Fourth, for BS-dependent aCL, they were analysed for reactivity with bovine β2GP1. Bovine β2GP1 was kindly provided by Dr Hisao Kato (Osaka, Japan) (Kato & Enjyoji, 1991), and was used at 5 μg/ml in borate-buffered saline (BBS; 0.2 m borate, 0.075 m NaCl, pH 8.4) to coat ELISA plates. After an overnight incubation at 4°C, plates were blocked with BBS containing 0.5% BSA and 0.4% Tween-80 (Sigma), and antibody samples diluted in blocking buffer were applied to wells. Bound antibody was quantitated using alkaline phosphatase-conjugated goat anti-human IgG (Zymed Laboratories, South San Francisco, Calif.) and p-nitrophenyl phosphate. Diluted antibodies were tested in triplicate with coefficients of variation <10%.

The lupus anticoagulant test

LA activity was determined by a modified dRVVT. 10 μl of test IgG was incubated with 40 μl of normal pooled plasma for 3 min at 37°C. Then 50 μl of the prewarmed dRVVT reagent (LA-Screen) was added to initiate clotting. Test samples were performed in duplicate with a ST4 coagulizer (Diagnostica Stago, Parsippany, N.J.). If the ratio of the clotting time of a test IgG to that of a normal IgG exceeded 1.2 (Exner et al, 1978), its LA activity was confirmed by a confirmatory test in which the assay was repeated exactly as above except that the dRVVT-confirm reagent (LA-Confirm) contained excess PL to neutralize the LA effect. An LA activity was confirmed positive if the clotting time ratio of dRVVT/dRVVT-confirm was also >1.2.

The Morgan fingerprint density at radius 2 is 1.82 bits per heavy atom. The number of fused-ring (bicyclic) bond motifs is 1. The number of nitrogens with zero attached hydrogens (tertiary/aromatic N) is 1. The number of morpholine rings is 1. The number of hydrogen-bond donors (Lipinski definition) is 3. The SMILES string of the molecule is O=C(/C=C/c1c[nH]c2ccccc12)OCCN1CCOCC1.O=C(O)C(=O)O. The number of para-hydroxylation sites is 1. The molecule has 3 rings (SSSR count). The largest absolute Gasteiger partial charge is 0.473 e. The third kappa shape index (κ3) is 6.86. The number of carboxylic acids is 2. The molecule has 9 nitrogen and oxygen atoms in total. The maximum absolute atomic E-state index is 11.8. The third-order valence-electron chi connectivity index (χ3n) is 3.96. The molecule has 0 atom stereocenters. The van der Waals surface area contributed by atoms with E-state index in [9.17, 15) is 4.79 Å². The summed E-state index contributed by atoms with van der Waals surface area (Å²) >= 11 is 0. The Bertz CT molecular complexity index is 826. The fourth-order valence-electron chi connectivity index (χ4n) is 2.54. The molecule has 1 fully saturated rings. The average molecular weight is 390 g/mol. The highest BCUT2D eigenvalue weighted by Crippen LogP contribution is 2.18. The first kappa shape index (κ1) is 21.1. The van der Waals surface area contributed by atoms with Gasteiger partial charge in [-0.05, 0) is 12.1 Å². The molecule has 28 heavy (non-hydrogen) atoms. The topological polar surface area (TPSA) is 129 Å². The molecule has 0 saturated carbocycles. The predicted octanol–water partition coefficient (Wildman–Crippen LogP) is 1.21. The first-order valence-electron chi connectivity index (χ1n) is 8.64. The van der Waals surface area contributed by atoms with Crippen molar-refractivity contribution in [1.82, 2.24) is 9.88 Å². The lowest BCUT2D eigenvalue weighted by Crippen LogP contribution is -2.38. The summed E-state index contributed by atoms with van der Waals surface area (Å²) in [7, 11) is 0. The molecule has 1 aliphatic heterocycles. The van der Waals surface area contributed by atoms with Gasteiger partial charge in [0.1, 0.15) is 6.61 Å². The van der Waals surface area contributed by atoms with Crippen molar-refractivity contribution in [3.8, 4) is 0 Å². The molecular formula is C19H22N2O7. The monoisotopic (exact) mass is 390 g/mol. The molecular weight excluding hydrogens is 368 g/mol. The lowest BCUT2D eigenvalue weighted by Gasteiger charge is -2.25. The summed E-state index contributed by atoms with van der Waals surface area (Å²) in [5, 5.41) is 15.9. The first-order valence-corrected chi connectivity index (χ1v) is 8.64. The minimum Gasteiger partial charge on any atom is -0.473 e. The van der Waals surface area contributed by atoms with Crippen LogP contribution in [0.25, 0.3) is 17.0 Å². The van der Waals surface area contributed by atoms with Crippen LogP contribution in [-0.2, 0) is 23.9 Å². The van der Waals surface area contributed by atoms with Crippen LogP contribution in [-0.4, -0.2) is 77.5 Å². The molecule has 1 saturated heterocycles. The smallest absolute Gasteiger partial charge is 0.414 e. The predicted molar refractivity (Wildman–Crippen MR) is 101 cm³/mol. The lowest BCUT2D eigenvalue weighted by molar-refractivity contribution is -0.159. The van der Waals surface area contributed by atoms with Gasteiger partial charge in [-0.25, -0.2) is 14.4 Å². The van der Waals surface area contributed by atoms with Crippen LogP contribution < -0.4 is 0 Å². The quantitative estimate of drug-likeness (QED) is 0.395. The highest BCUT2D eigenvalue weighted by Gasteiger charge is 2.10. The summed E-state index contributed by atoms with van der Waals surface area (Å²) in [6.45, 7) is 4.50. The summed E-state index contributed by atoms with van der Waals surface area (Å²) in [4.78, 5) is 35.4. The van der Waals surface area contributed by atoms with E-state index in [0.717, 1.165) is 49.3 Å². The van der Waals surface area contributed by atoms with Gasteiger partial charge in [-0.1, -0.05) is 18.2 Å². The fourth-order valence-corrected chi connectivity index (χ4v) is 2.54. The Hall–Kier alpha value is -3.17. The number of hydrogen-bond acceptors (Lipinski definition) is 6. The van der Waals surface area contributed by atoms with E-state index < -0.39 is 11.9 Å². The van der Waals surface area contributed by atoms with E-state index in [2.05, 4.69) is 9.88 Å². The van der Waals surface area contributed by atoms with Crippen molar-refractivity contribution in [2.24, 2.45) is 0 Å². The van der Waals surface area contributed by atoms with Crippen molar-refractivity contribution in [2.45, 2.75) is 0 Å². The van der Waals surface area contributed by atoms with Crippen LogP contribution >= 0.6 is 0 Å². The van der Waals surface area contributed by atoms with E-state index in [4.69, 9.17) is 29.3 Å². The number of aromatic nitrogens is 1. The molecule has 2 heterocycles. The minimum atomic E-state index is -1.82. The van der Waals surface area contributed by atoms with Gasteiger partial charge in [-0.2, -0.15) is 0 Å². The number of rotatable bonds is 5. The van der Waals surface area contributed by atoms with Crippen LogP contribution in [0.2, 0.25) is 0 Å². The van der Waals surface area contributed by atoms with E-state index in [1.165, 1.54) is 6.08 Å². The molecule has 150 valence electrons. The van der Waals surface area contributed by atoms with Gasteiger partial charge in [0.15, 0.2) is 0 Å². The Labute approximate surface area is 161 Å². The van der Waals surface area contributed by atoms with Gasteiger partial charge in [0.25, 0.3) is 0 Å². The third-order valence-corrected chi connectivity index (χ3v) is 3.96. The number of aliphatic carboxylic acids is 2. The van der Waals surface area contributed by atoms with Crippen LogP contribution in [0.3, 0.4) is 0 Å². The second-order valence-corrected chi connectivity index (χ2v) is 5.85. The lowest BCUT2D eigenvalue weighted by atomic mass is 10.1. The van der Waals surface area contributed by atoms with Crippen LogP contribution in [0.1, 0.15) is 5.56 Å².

1. Top of page
  2. Abstract
  6. Acknowledgements
  7. References

Generation of five monoclonal IgG aCL from two APS patients

From patient 1, two monoclonals were obtained, designated IS3 and IS4. Combined with the two previously reported ones from this patient (i.e. IS1 and IS2) (Olee et al, 1996), four IgG aCL were derived from this patient. Subsequently we obtained three monoclonal IgG aCL from patient 2; they were designated CL1, 15 and 24.